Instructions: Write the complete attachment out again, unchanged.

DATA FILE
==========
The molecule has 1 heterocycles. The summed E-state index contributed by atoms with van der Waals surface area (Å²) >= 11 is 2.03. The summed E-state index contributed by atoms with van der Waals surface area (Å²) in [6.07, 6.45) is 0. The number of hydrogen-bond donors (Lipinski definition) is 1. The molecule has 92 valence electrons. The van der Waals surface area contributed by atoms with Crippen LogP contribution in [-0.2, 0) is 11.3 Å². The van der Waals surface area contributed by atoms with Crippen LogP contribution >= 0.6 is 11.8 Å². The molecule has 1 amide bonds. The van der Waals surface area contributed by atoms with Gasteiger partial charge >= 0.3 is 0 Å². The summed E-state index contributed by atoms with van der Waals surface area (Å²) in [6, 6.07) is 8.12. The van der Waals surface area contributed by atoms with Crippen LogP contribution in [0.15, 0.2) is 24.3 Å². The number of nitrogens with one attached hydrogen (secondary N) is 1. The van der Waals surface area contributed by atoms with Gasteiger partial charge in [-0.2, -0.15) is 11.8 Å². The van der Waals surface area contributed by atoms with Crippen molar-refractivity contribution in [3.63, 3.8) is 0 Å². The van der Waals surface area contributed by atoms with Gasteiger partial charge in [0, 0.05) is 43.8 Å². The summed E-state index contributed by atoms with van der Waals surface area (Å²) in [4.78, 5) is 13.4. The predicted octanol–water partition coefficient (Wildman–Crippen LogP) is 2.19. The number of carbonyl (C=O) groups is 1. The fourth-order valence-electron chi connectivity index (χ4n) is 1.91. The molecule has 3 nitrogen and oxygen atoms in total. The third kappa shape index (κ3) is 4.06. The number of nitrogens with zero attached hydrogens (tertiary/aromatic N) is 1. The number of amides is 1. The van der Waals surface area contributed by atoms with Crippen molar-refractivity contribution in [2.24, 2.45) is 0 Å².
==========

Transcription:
The molecule has 1 heterocycles. The summed E-state index contributed by atoms with van der Waals surface area (Å²) >= 11 is 2.03. The summed E-state index contributed by atoms with van der Waals surface area (Å²) in [6.07, 6.45) is 0. The number of hydrogen-bond donors (Lipinski definition) is 1. The molecule has 92 valence electrons. The van der Waals surface area contributed by atoms with Crippen LogP contribution in [-0.2, 0) is 11.3 Å². The van der Waals surface area contributed by atoms with Crippen LogP contribution >= 0.6 is 11.8 Å². The molecule has 1 amide bonds. The van der Waals surface area contributed by atoms with Gasteiger partial charge >= 0.3 is 0 Å². The summed E-state index contributed by atoms with van der Waals surface area (Å²) in [6, 6.07) is 8.12. The van der Waals surface area contributed by atoms with Crippen LogP contribution in [0.15, 0.2) is 24.3 Å². The number of nitrogens with one attached hydrogen (secondary N) is 1. The van der Waals surface area contributed by atoms with Gasteiger partial charge in [-0.2, -0.15) is 11.8 Å². The van der Waals surface area contributed by atoms with Crippen molar-refractivity contribution in [3.63, 3.8) is 0 Å². The van der Waals surface area contributed by atoms with Gasteiger partial charge in [0, 0.05) is 43.8 Å². The summed E-state index contributed by atoms with van der Waals surface area (Å²) in [4.78, 5) is 13.4. The predicted octanol–water partition coefficient (Wildman–Crippen LogP) is 2.19. The number of carbonyl (C=O) groups is 1. The fourth-order valence-electron chi connectivity index (χ4n) is 1.91. The molecule has 3 nitrogen and oxygen atoms in total. The third kappa shape index (κ3) is 4.06. The number of nitrogens with zero attached hydrogens (tertiary/aromatic N) is 1. The number of amides is 1. The van der Waals surface area contributed by atoms with Crippen molar-refractivity contribution in [2.24, 2.45) is 0 Å².